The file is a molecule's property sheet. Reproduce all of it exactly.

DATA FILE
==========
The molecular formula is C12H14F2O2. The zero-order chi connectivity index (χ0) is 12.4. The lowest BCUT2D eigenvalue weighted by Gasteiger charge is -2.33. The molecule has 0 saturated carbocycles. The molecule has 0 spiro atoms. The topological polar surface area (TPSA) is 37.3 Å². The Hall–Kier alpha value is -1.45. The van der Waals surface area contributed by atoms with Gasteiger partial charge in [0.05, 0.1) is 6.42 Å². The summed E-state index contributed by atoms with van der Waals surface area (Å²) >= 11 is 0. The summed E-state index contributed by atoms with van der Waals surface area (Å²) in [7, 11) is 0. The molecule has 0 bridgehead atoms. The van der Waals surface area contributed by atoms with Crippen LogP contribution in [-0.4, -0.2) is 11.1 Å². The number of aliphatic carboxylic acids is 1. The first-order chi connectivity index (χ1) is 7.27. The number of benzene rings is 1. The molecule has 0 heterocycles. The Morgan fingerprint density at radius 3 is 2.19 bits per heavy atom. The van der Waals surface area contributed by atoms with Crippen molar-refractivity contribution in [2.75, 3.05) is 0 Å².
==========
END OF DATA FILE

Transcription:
The molecular formula is C12H14F2O2. The zero-order chi connectivity index (χ0) is 12.4. The lowest BCUT2D eigenvalue weighted by Gasteiger charge is -2.33. The molecule has 0 saturated carbocycles. The molecule has 0 spiro atoms. The topological polar surface area (TPSA) is 37.3 Å². The Hall–Kier alpha value is -1.45. The van der Waals surface area contributed by atoms with Gasteiger partial charge in [0.05, 0.1) is 6.42 Å². The summed E-state index contributed by atoms with van der Waals surface area (Å²) >= 11 is 0. The summed E-state index contributed by atoms with van der Waals surface area (Å²) in [7, 11) is 0. The molecule has 0 bridgehead atoms. The van der Waals surface area contributed by atoms with Crippen LogP contribution in [-0.4, -0.2) is 11.1 Å². The number of aliphatic carboxylic acids is 1. The first-order chi connectivity index (χ1) is 7.27. The number of benzene rings is 1. The molecule has 0 heterocycles. The Morgan fingerprint density at radius 3 is 2.19 bits per heavy atom. The van der Waals surface area contributed by atoms with Crippen molar-refractivity contribution in [2.75, 3.05) is 0 Å².